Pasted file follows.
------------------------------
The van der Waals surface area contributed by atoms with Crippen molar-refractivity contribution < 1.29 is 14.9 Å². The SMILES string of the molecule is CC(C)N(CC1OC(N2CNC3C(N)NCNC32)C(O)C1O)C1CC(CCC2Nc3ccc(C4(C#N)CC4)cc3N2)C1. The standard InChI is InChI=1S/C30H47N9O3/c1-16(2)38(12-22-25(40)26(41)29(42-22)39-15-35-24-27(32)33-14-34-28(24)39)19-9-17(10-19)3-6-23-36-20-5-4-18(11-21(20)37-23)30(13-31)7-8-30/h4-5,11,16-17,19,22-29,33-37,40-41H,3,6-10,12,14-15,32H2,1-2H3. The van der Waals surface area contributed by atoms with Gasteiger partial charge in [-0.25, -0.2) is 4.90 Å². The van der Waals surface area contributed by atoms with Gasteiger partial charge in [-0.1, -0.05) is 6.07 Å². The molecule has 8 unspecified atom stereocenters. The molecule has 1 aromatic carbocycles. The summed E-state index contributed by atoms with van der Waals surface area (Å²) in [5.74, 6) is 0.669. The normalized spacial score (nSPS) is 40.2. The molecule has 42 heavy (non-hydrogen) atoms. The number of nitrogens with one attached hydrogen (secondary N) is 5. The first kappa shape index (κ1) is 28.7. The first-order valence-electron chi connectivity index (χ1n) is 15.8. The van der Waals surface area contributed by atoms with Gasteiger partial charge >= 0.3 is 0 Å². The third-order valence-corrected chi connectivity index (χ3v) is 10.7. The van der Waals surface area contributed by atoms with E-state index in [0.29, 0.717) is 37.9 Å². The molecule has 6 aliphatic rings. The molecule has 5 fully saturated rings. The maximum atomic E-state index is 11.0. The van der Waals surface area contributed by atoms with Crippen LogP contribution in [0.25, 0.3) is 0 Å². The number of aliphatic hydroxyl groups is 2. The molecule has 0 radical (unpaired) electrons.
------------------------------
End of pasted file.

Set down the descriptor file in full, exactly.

The van der Waals surface area contributed by atoms with Crippen molar-refractivity contribution < 1.29 is 14.9 Å². The SMILES string of the molecule is CC(C)N(CC1OC(N2CNC3C(N)NCNC32)C(O)C1O)C1CC(CCC2Nc3ccc(C4(C#N)CC4)cc3N2)C1. The standard InChI is InChI=1S/C30H47N9O3/c1-16(2)38(12-22-25(40)26(41)29(42-22)39-15-35-24-27(32)33-14-34-28(24)39)19-9-17(10-19)3-6-23-36-20-5-4-18(11-21(20)37-23)30(13-31)7-8-30/h4-5,11,16-17,19,22-29,33-37,40-41H,3,6-10,12,14-15,32H2,1-2H3. The van der Waals surface area contributed by atoms with Gasteiger partial charge in [-0.25, -0.2) is 4.90 Å². The van der Waals surface area contributed by atoms with Gasteiger partial charge in [-0.1, -0.05) is 6.07 Å². The molecule has 8 unspecified atom stereocenters. The molecule has 1 aromatic carbocycles. The summed E-state index contributed by atoms with van der Waals surface area (Å²) in [5.74, 6) is 0.669. The normalized spacial score (nSPS) is 40.2. The molecule has 42 heavy (non-hydrogen) atoms. The number of nitrogens with one attached hydrogen (secondary N) is 5. The first kappa shape index (κ1) is 28.7. The first-order valence-electron chi connectivity index (χ1n) is 15.8. The van der Waals surface area contributed by atoms with Gasteiger partial charge >= 0.3 is 0 Å². The third-order valence-corrected chi connectivity index (χ3v) is 10.7. The van der Waals surface area contributed by atoms with E-state index in [0.29, 0.717) is 37.9 Å². The molecule has 6 aliphatic rings. The molecule has 5 fully saturated rings. The maximum atomic E-state index is 11.0. The van der Waals surface area contributed by atoms with Crippen LogP contribution in [0.25, 0.3) is 0 Å². The number of aliphatic hydroxyl groups is 2. The molecule has 0 radical (unpaired) electrons.